The identical problem arises if you wish to simply change the number of parameters that a method takes, or change the order of some of the parameters to a method, or even just adjust the assumptions on a particular method’s runtime type (e.g. now you expect argument 3 of this method to be an object which has a foo() call, when it used to expect an object with a bar() call). In each of these cases, in a large program with hundreds of thousands of lines of code, written over a period of years, by dozens of people, most of whom are no longer working on the project, it is a real challenge to prevent bugs from being introduced. And there are much more subtle cases than these — I’m just scratching the surface for a few easily-explained examples.

After explaining this once to a young man in his 20s who was using Python for his web app, he said “Oh, I just assumed that you’d never rename any methods in Python… just always add new ones”. This is, in a word, appalling. Imagine what the code will look like over time. Basically, in such languages, you’re building a brittle house of cards that will eventually fall in on you.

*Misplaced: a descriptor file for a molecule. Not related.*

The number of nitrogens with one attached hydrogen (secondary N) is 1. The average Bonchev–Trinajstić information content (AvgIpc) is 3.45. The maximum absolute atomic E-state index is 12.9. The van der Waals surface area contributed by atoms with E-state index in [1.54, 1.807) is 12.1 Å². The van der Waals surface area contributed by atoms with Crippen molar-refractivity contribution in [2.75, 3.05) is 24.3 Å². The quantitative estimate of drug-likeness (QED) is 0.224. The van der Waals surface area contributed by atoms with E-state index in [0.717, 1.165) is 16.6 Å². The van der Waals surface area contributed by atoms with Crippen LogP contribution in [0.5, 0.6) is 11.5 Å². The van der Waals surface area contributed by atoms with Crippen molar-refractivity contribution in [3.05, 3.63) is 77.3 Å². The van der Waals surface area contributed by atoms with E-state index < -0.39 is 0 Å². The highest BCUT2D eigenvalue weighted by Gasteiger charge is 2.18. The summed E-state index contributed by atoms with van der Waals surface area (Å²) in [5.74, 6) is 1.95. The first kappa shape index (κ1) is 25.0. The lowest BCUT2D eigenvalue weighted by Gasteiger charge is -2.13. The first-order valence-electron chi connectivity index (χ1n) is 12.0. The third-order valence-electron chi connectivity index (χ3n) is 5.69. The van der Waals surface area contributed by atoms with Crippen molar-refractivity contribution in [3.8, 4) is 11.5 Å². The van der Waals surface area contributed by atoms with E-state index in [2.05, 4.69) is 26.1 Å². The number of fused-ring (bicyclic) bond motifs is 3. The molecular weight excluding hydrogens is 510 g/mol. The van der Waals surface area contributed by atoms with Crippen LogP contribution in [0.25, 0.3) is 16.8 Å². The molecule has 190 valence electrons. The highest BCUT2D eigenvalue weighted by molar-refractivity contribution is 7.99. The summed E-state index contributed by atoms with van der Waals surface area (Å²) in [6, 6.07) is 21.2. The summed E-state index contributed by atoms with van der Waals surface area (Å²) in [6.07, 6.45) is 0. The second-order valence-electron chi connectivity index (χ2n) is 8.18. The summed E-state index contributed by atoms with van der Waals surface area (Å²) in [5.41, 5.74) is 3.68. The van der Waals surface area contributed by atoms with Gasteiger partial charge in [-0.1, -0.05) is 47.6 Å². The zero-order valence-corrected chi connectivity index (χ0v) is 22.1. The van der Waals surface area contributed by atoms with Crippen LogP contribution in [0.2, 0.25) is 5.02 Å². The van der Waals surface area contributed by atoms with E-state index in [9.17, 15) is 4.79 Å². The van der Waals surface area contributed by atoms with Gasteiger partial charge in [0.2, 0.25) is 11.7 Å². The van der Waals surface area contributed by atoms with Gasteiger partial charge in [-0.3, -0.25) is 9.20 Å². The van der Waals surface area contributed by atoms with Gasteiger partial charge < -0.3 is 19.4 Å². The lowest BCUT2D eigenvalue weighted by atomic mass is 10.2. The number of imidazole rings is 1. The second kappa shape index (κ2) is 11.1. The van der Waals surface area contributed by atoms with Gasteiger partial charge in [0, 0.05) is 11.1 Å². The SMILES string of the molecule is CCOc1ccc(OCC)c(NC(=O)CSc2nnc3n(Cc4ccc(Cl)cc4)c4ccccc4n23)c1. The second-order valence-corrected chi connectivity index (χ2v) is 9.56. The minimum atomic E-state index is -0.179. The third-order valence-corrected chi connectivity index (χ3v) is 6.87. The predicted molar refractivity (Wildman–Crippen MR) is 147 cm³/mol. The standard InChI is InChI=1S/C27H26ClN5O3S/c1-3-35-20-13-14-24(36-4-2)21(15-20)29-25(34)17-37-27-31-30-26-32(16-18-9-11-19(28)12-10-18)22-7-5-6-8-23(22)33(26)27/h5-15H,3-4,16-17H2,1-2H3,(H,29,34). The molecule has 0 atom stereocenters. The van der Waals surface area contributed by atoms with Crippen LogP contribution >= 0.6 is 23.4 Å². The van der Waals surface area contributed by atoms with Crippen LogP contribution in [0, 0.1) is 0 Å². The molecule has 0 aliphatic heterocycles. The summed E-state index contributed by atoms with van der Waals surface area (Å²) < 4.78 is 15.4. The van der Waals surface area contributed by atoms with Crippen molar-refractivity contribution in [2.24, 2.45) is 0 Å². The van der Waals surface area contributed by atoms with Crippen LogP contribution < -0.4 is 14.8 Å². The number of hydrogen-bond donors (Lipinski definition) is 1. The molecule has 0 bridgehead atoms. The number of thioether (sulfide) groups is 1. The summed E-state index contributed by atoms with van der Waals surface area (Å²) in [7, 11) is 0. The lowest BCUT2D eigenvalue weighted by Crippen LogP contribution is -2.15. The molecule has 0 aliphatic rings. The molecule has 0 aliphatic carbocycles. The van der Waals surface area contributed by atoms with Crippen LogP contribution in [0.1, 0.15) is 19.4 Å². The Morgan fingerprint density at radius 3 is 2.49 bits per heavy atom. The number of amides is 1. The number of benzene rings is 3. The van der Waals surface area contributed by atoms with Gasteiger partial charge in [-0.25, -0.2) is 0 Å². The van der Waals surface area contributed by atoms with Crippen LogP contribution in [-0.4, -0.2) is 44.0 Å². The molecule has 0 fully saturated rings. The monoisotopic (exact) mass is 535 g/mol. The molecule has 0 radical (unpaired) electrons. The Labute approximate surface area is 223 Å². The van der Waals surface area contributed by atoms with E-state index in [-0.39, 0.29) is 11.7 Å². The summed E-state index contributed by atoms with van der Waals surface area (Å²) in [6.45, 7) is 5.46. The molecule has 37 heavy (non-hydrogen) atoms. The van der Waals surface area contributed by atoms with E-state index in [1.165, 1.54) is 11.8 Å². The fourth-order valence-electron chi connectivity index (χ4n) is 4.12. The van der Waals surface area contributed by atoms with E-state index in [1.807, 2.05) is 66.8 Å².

Now I hear the short-beards crying out, “But wait! unit tests will save us!” This is wrong on at least two levels. First of all, a lot of what people do when they write unit tests for software written in languages lacking static type annotations is to write tests that effectively document the runtime type assumptions of the packages they’re testing. In short, it’s a tedious, error-prone way of trying to recapture the lost value of static type annotations, but in a bumbling way in a separate place from the code itself. There are cases where unit tests are helpful — specifically when you have no satisfactory way to prove the correctness of the program, and the type system is too weak to express the guarantees you want, then you can write some tests to shore up your beliefs (and indeed, I’ve done that for my Java code from time to time).